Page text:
Paroxysmal atrial fibrillation, syncope and previous stroke: a frequent association, but not always a classic etiology!

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Claudia Matei1, Gabriela Kozma1, Dan Bindea3, Calin Pop1,2


1 “Dr. Constantin Opris” Emergency County Hospital, Baia Mare, Romania
2 “Vasile Goldis” West University, Arad, Romania
3 “Niculae Stancioiu” Heart Institute, Cluj-Napoca, Romania


Abstract: Introduction – Atrial fibrillation (AF) accounts for over 50% of strokes, also known as cerebrovascular accidents (CVAs). We report a case of a right atrial (RA) myxoma presenting as paroxysmal AF, syncope and acute chest pain, in a patient with previous CVA. Description of the problem. A 62-year-old Caucasian woman was admitted for an episode of syncope and acute chest pain. Two years earlier she had suffered a CVA. Paroxysmal AF was noted at that time. At current presentation pulmonary thromboembolism (PE) was ruled out by pulmonary CT. TTE combined with TOE showed a large moving mass in the RA, prolapsing through the tricuspid valve into the right ventricle. The coronary arteries were normal. The patient underwent surgical treatment. The histopathological study confi rmed diagnosis of myxoma. Questions, problems. Up to 25% of myxomas are found in RA. Chest pain is infrequent. Syncope is experienced by approximately 20% of patients. Our patient had confirmed TTE obstruction of the tricuspid valve and PE was ruled out by CT pulmonary scan. Conclusions – TTE must be considered at admission to clarify etiology in all AF and stroke patients. Although TOE is more sensitive, TTE is usually adequate for the diagnosis of cardiac myxomas.
Keywords: atrial fibrillation, syncope, myxoma, right atrium

CASE REPORT
A 62-year-old Caucasian woman was admitted to the Emergency Department (ED) for an episode of syncope and acute chest pain. She had a history of high blood pressure (7-8 years duration), regularly treated with antihypertensive therapy. Two years previously, she had an episode of cerebrovascular accident (CVA), believed to have been embolic in origin. Paroxysmal atrial fibrillation (AF) was noted at that time, no transthoracic echocardiogram (TTE) was performed in the ED, but she was on antivitamin K oral anticoagulants, with no regular control of anticoagulation. The patient also informed us of dyspnea on moderate exertion and discrete weight loss in the last two months. The clinical examination revealed irregular heart rhythm, moderate systolic murmur at the left upper sternal border, and splitting of S1. During the hospitalization we performed several investigations for complete diagnosis: neurological exam, ECG, laboratory examination, CT pulmonary angiography, TTE, transesophageal echocardiography (TOE), as well as coronary angiography. The neurological examination did not find any changes from her previous assessment. A head CT scan confirmed the previous single site CVA. The ECG – showed AF with nonspecific changes. The results of blood tests were within the normal range, except erythrocyte sedimentation rate (104 mm/h), fibrinogen (498 mg/dl) and C-reactive protein (44.5 mg/L), D-dimers >5 pg/ mL DDU. The first suspicion in the ED was pulmonary thrombembolism (PE), ruled out by the CT pulmonary angiography. TTE showed a normal left ventricle size and function (ejection fraction 60%), but also a moving mass in the right atrium (RA), an increased RA, right ventricular volume overload, and a dilated inferior vena cava (Figure 1). The TOE revealed the tumor that was attached to the free wall of the RA, suggesting a myxoma that was prolapsing through the tricuspid valve into the right ventricle during diastole (Figure 2). The coronary artery was normal at angiography (preoperative assesment). After completion of preoperative diagnoses, the patient was transferred to another institution for surgical treatment. Surgical exploration of the RA revealed a 7.0 x 6.3 cm mass, friable and with hemorrhagic areas, attached to the free wall of the RA (Figure 3). The mass was successfully excised. Histological examination of the mass confi rmed the diagnosis of cardiac myxoma. We continued with follow- up of the patient by TTE control right after surgical treatment, as well as 3, 6 and 12 months after, with no signs of tumor recurrence. She feels well and continues to take antihypertensive drugs and antivitamin K oral anticoagulants regularly.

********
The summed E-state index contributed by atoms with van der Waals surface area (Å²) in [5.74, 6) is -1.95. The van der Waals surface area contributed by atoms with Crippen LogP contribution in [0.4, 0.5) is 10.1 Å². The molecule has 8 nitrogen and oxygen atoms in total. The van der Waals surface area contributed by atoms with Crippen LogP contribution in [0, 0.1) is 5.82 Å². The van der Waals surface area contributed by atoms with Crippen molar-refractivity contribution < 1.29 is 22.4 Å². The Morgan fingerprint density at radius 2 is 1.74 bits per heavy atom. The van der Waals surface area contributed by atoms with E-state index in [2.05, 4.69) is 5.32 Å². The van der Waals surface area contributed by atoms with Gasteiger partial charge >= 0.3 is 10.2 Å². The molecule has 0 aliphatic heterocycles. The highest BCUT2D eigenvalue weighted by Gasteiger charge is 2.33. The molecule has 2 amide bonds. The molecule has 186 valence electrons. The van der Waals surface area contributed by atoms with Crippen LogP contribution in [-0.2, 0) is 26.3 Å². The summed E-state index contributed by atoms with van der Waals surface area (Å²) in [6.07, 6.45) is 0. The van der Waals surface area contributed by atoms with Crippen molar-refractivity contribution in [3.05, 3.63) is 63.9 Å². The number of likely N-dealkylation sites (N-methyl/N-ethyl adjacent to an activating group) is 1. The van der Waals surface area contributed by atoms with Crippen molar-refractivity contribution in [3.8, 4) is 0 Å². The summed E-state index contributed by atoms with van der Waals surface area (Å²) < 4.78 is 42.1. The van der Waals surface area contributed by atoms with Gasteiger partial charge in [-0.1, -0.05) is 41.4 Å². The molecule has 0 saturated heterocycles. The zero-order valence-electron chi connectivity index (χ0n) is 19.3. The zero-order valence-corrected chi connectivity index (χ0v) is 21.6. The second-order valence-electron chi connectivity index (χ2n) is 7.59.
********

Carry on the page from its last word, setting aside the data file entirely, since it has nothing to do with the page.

Figure 1. TTE image, apical 5 chambers view – large right atrial mass partially obstructing the tricuspid valve.

Figure 2. TOE image – massive right atrial mass partially obstructing the tricuspid valve.

DISCUSSIONS
Myxomas account for 40-50% of primary cardiac tumors and 75% of sporadic myxomas occur in females. The estimated prevalence results in 75 cases of myxoma per million autopsies1. Early diagnosis may be a challenge because of nonspecific symptoms. These are more pronounced when the myxomas are left-sided, and over 5 cm in diameter2. Up to 25% of myxomas are found in RA. Presenting complaints relate to tumor location, which predicts mechanical interference with cardiac function and influences embolic sites (pulmonary or systemic). Sudden death may occur in 15% of patients, by coronary or systemic embolization or due to the obstruction of blood fl ow at the mitral or tricuspid valve. Chest pain is infrequent and may be due to coronary embolization3.